Musical Interlude (Literally)

Hey-o, squiders, happy Tuesday. (Except my back is killing me, aauuugh.) How are you?

I’m in the midst of pre-show jitters, because the musical I’ve been working on is this weekend!

(I did tell you about the musical, right? We’re doing Music Man.)

The pre-show jitters are bull, because my part is so ridiculously easy I could honestly do it in my sleep. Most of the songs are in unison, there’s very little dancing (on my part), I’ve got no lines. Easy peasy lemon squeeze-y.

I’ve found that nerves rarely listen to logic, however. If they did, I wouldn’t blow my auditions all the time.

(It’s really aggravating, because it doesn’t matter how much I practice my audition song beforehand. I could spend months on it–and have–and still manage to forget the words, or screw up the rhythm, or be horribly off tune. And I can tell I am, and yet can’t seem to do anything about it.)

(And yet, performing is fine. I have never screwed up a song during a performance, even if it’s a solo. Brains are stupid.)

I tell you this, because it does mean I may miss my Thursday update. Not on purpose. But because I may be exhausted. Tech week sucks, and rehearsal runs late because we do it after the normal workday. I’m not worried about the show itself–we’re in a really good place to be ready to open on Friday–but it’s just a lot of time.

And also because this show has really made me think about what I’m doing with this particular theater company. (I suspect I’ve said that before, about previous shows. I probably forget in between shows or something.)

But I am especially thinking because the company is trying to move in a new direction, one that I suspect will make it even harder to get anywhere than it already is, if not impossible.

I like this company because I adore the people who are in the cast, and it’s convenient (it’s based at my church, so it’s close and familiar), and because they tend to do large ensemble shows that allow lots of different people to participate. (Lots of potential new friends and old favorites.)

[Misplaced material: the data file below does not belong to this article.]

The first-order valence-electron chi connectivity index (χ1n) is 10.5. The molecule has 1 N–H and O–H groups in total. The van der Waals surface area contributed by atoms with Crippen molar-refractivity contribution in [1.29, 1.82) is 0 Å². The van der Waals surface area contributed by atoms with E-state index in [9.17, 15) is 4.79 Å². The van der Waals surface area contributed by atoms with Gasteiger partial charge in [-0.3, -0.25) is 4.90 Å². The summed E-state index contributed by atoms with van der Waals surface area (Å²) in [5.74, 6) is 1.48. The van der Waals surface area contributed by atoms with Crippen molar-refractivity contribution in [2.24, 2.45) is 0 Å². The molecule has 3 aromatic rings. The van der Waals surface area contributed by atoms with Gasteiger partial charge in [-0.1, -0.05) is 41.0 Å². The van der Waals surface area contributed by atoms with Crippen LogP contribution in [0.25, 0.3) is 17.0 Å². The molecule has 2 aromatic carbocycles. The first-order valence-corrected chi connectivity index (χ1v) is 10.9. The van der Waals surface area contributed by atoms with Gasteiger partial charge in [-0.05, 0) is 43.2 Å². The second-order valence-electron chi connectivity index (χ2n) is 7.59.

But I don’t like it because it almost always does musicals, which are not my preference or strong point (God, I would kill to do some Shakespeare). And I don’t like it because I have no opportunity to show off my training, so I’m always relegated to the ensemble. And I don’t like it because the same people always get the leads, and there’s no opportunities for other people to advance.

I should look at other local theater companies, and see what their rehearsal schedules are/where they operate out of. It may be that none are doable at the moment, and may not be until the small, mobile ones are more independent. Ah well. I had my chance to go into theater more seriously when I was younger and I chose to do other things, and you reap what you sow.

And, I mean, it is fun, most of the time. Not terribly high stress. And the people are lovely. I’d just like to actually get to do something now and then.

But hey! Show this weekend! Should be a great time. 🙂

What are you up to, squiders? Thoughts on community theater?

(ETA: After I posted this yesterday, I went to look around to see if there were other local alternatives, and I found one doing Macbeth in July! Hurray, Shakespeare! And I’ve done Macbeth–or the Scottish Play, as it’s often referred to, since legend says saying the name of the play in a theater is bad luck–before. I played Macduff. We gender-reversed the parts because, like many theater groups, we had a surplus of women and a handful of men. I got a sword. It was awesome. I kept Macbeth’s “head” for several years after the show and it took three tries to finally throw it out. Before that I’d throw it out and it would show back up, but it hasn’t again…that I know of.

Yeah, that show is definitely cursed.

But, alas, I don’t think I can do the show, if they’d even have me. Auditions are on a day I can’t do, and with the spouse’s ongoing medical needs, doing a show over the summer is a bad choice.)

3 responses to this post.

  1. I hope they give you the chance to do something you’re more suited for. Shakespeare is always fun.

    Reply

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